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Publication numberUS4571597 A
Publication typeGrant
Application numberUS 06/707,524
Publication dateFeb 18, 1986
Filing dateMar 4, 1985
Priority dateApr 21, 1983
Fee statusLapsed
Publication number06707524, 707524, US 4571597 A, US 4571597A, US-A-4571597, US4571597 A, US4571597A
InventorsRaymond H. Kocot
Original AssigneeBurroughs Corp.
Export CitationBiBTeX, EndNote, RefMan
External Links: USPTO, USPTO Assignment, Espacenet
Electrostatic ink jet system with potential barrier aperture
US 4571597 A
Abstract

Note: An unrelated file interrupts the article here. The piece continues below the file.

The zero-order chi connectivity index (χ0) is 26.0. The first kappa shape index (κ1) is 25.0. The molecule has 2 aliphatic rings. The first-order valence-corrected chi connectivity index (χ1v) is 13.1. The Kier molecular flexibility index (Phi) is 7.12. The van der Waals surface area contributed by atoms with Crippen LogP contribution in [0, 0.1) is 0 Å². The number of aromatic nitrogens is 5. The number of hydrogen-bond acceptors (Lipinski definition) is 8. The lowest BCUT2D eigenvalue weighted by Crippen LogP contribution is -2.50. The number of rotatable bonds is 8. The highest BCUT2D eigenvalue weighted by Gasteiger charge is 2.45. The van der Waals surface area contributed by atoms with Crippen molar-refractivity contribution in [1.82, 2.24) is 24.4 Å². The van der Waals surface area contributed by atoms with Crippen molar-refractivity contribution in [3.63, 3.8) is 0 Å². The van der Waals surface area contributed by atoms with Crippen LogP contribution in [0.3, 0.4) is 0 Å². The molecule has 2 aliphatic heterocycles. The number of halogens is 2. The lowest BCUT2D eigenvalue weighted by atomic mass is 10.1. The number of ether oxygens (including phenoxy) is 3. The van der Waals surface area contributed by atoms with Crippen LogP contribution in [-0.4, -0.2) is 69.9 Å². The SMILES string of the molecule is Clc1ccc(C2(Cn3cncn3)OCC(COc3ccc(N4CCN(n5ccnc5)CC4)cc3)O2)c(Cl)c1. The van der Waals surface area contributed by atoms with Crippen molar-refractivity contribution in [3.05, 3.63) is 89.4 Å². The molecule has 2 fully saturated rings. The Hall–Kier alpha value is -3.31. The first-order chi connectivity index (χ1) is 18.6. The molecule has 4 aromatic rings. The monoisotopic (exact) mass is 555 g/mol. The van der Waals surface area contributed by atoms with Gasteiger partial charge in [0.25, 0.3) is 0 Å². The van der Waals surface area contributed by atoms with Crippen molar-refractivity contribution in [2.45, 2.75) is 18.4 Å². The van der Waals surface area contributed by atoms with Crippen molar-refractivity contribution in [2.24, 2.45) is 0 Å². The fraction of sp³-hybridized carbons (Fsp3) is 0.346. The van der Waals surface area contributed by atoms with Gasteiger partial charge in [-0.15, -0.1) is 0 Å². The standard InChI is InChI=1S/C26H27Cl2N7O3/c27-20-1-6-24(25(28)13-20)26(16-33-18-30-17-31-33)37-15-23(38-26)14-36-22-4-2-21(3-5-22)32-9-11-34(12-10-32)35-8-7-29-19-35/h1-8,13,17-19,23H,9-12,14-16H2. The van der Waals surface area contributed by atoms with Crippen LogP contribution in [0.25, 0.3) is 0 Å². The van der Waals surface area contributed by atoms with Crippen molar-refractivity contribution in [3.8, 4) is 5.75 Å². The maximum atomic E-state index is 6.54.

Disclosed is an improved electrostatic ink jet printing system which provides a potential barrier to block static charges built up on a recording medium from influencing the electric field which draws a liquid imaging material from an ink jet nozzle to the recording medium. The system's ink jet nozzle is supplied with a liquid imaging material at a hydrostatic pressure such that a meniscus of the imaging material forms at the tip of the ink jet nozzle. A conductive platen is positioned in front of the exit oriface of the ink jet nozzle and the recording medium is interposed between the conductive platen and the tip of the ink jet nozzle. A potential difference is applied between the platen and the ink jet nozzle in order to generate the electric field. The potential barrier is effected by providing a conductive plate having an aperture between the recording member and the ink jet nozzle, the platen and plate maintained at an identical potential level. The plate serves to block charges built up on the recording medium from influencing the electric field between the plate and the ink jet nozzle. Once the liquid imaging material has been drawn through the aperture, it has gained sufficient momentum such that it is not effected by the static charges built up on the recording medium.